It was a very joyous
week in Alexandria back in July when the National
Guard First Brigade Combat Team, nicknamed the Red Bulls, returned home from a
22-month deployment in Iraq.
That day marked the end of the longest deployment of any combat group to serve
including the 125 days more than originally planned. The soldiers left Iraq in mid-July, but spent several days in a reintegration
process at Fort McCoy, Wisconsin.
The first half of the
unit arrived in the Alex area Sunday, July 22, to be escorted by law
enforcement and fire trucks in a parade from Interstate 94 to Citizens Field,
where a short ceremony was held. The AlexandriaEcho Press
reported that “After the ceremony, a chain link fence — not half
the world — separated soldiers from their families and friends as they hugged
and talked through happy tears.” The second half returned Friday, July 27, to the
same exciting welcome.
During that week, Alexandria dentist Dr.
Erick Nolting contacted the unit’s advocate and organized a “Dental Days for
Returning Soldiers”. Dr. Nolting and all of his staff volunteered to see any of
the men and women of the
unit who wished to have dental treatment. The first of these days was held Friday, August 3. The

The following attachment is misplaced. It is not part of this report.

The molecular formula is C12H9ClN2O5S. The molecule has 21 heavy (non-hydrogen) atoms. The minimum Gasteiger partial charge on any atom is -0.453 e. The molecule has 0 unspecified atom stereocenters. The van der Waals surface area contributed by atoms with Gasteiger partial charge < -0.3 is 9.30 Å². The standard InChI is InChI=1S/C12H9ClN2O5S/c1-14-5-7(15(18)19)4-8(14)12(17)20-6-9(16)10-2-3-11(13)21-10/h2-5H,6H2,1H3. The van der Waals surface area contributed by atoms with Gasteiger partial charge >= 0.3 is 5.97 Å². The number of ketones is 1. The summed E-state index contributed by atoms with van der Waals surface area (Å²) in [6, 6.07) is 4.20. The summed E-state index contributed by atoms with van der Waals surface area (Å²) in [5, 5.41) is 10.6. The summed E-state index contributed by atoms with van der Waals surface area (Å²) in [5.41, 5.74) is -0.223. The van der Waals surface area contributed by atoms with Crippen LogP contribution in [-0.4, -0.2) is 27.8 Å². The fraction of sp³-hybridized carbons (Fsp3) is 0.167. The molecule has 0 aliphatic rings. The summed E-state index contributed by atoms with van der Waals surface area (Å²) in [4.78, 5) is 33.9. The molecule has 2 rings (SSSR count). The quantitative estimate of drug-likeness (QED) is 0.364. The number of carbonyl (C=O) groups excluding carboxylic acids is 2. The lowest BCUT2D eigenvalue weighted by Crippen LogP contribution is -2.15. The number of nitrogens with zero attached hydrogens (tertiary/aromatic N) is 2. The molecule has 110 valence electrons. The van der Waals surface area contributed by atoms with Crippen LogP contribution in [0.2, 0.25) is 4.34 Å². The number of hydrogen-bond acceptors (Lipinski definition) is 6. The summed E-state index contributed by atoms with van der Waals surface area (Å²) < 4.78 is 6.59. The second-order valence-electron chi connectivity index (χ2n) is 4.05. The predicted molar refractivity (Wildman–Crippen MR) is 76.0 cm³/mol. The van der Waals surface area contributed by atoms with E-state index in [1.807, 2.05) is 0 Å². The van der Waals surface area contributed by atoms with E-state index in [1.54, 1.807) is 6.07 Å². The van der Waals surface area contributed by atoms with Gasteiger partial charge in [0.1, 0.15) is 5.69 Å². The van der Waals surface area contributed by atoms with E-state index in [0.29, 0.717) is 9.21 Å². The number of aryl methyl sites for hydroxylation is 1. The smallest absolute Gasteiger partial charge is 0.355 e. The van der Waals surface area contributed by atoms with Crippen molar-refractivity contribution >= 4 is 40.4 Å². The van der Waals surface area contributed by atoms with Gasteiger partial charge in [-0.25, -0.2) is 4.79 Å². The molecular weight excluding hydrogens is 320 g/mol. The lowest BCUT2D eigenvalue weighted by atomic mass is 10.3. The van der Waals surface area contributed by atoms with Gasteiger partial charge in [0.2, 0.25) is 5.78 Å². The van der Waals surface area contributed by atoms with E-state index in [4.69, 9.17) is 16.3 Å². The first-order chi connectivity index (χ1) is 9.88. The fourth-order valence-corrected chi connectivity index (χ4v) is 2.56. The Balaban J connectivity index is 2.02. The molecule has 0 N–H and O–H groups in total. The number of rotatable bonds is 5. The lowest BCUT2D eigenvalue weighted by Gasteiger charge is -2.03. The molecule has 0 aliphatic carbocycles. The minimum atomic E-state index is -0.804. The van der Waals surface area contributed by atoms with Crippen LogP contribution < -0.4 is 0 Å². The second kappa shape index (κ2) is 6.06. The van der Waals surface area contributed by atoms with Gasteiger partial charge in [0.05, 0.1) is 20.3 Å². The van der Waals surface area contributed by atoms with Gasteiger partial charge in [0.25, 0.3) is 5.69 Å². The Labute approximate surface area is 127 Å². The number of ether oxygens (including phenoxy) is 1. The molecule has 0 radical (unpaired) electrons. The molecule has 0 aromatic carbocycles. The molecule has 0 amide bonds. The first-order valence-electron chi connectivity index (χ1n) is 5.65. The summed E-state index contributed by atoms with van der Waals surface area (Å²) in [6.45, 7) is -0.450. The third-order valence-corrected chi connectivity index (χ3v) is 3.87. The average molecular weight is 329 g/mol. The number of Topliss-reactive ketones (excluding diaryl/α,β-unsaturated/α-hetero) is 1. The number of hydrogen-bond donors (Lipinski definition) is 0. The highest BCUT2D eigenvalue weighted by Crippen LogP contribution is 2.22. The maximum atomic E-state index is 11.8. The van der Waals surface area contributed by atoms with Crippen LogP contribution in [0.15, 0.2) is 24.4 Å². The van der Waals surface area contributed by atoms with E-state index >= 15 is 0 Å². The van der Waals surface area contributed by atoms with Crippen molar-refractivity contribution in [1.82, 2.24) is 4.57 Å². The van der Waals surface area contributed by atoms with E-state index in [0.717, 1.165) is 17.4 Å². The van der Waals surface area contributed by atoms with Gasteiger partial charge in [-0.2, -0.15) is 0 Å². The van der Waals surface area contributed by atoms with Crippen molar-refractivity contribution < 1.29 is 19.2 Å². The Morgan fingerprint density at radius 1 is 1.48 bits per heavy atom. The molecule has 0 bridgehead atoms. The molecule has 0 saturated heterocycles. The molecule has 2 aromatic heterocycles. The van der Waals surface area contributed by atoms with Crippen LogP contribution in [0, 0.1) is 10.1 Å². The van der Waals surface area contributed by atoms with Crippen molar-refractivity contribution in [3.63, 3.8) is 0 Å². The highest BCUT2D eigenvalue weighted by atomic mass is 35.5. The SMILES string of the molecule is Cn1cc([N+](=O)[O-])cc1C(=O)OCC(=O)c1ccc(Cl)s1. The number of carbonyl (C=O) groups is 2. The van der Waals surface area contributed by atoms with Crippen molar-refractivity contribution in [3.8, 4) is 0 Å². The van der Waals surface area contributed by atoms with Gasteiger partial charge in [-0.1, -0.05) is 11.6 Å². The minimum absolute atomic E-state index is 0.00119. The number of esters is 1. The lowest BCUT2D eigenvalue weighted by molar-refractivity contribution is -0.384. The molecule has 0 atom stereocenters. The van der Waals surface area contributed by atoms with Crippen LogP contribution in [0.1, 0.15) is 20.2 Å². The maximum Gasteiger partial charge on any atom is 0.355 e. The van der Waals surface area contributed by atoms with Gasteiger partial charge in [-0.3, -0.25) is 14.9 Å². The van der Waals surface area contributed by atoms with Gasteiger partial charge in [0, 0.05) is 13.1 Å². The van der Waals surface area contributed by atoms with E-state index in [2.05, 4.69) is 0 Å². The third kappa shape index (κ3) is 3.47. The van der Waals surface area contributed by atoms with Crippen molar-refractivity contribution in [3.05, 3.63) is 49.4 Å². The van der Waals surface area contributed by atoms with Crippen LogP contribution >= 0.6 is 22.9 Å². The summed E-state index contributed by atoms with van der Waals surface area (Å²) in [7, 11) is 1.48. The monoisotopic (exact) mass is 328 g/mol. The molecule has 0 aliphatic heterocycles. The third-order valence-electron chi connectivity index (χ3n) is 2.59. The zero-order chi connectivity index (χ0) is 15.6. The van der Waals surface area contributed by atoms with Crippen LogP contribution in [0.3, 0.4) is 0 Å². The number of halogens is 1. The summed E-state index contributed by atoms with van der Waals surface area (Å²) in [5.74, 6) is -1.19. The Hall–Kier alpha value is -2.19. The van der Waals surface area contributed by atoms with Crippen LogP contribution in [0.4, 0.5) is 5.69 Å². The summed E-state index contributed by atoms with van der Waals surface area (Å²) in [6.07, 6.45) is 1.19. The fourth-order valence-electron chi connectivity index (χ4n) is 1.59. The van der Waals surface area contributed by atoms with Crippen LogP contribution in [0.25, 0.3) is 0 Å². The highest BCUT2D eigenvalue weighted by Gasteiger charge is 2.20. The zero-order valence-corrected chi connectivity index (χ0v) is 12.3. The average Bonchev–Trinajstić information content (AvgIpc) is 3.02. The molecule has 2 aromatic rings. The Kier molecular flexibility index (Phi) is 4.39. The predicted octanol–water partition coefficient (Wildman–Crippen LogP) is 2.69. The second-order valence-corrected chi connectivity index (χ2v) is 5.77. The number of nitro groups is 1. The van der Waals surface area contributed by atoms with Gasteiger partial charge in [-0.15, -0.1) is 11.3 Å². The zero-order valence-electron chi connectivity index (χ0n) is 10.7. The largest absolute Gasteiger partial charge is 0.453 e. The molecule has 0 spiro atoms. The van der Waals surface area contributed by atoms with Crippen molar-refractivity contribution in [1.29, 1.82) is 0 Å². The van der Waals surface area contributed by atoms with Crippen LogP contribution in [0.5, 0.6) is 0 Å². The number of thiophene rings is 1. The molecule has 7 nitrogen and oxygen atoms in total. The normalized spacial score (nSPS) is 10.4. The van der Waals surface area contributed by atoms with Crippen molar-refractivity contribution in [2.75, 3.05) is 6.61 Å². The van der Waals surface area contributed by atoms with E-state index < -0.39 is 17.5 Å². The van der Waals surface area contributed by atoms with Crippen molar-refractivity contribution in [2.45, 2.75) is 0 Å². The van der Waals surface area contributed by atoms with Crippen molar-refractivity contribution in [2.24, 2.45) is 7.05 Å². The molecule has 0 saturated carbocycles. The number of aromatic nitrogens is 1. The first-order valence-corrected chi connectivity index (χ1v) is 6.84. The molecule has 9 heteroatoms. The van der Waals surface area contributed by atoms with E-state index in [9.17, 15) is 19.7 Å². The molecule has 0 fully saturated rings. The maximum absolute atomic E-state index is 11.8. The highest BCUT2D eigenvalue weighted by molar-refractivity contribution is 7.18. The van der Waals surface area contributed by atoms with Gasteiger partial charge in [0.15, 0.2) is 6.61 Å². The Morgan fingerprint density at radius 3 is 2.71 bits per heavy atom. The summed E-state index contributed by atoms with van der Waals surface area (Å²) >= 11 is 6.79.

soldiers received exams, prophys, necessary X-rays, fillings, crowns — in
short, whatever they needed.
The day was very
rewarding for all concerned. The soldiers were very glad to be home and were
looking forward to returning to normal life and planning for the future,
whatever that future might be. What that might mean in the first blush of
arriving home varied widely. One young man was planning to finish a pole shed
he had started before he was deployed. Another had decided to attend college
instead of returning to his former job of installing in-ground swimming pools.
Another reflected upon a difficult two years in the service and said he would
need to get re-acclimated to “regular life”. He paused and said, “We all need
to get back to normal.” Each of the soldiers was very appreciative of the care that
was given him or her. Every last one of them smiled a lot and thanked everyone,
and all of them commented that they were surprised there was no charge. Each
time Dr. Nolting told them, “This is the least we can do. Because of what you
do for us, we are free to do what we do. Thank you!”
What they saw in these
young people convinced the participants that our nation has a bright future. Speaking
for the group, Dr. Nolting said simply, “Thank you to all the members of the
First Brigade Combat Team, and all who have served in the armed forces. We are
all in your debt.”